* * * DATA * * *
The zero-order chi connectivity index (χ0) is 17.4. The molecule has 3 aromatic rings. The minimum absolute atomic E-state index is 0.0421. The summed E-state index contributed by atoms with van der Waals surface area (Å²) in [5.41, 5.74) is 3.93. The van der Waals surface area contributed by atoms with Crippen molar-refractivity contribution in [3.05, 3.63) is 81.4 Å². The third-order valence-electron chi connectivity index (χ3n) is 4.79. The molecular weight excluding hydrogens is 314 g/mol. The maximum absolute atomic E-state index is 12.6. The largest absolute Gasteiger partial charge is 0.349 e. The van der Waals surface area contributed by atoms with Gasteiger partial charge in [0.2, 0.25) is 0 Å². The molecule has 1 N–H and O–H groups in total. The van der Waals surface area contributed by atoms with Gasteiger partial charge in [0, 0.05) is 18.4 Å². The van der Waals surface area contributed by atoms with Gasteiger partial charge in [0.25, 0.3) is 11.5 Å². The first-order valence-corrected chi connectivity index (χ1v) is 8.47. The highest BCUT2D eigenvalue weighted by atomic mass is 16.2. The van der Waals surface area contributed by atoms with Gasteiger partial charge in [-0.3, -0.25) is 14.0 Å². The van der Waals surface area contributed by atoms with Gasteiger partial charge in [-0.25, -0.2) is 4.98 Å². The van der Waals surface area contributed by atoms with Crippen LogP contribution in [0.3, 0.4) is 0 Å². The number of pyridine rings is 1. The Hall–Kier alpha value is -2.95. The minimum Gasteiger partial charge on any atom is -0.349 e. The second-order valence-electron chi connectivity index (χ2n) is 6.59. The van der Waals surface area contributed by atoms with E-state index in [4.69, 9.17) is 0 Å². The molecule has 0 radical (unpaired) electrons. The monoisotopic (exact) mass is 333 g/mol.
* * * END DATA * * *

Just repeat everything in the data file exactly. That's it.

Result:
The zero-order chi connectivity index (χ0) is 17.4. The molecule has 3 aromatic rings. The minimum absolute atomic E-state index is 0.0421. The summed E-state index contributed by atoms with van der Waals surface area (Å²) in [5.41, 5.74) is 3.93. The van der Waals surface area contributed by atoms with Crippen molar-refractivity contribution in [3.05, 3.63) is 81.4 Å². The third-order valence-electron chi connectivity index (χ3n) is 4.79. The molecular weight excluding hydrogens is 314 g/mol. The maximum absolute atomic E-state index is 12.6. The largest absolute Gasteiger partial charge is 0.349 e. The van der Waals surface area contributed by atoms with Gasteiger partial charge in [0.2, 0.25) is 0 Å². The molecule has 1 N–H and O–H groups in total. The van der Waals surface area contributed by atoms with Gasteiger partial charge in [0, 0.05) is 18.4 Å². The van der Waals surface area contributed by atoms with Gasteiger partial charge in [0.25, 0.3) is 11.5 Å². The first-order valence-corrected chi connectivity index (χ1v) is 8.47. The highest BCUT2D eigenvalue weighted by atomic mass is 16.2. The van der Waals surface area contributed by atoms with Gasteiger partial charge in [-0.3, -0.25) is 14.0 Å². The van der Waals surface area contributed by atoms with Gasteiger partial charge in [-0.25, -0.2) is 4.98 Å². The van der Waals surface area contributed by atoms with Crippen LogP contribution in [0.3, 0.4) is 0 Å². The number of pyridine rings is 1. The Hall–Kier alpha value is -2.95. The minimum Gasteiger partial charge on any atom is -0.349 e. The second-order valence-electron chi connectivity index (χ2n) is 6.59. The van der Waals surface area contributed by atoms with E-state index in [4.69, 9.17) is 0 Å². The molecule has 0 radical (unpaired) electrons. The monoisotopic (exact) mass is 333 g/mol.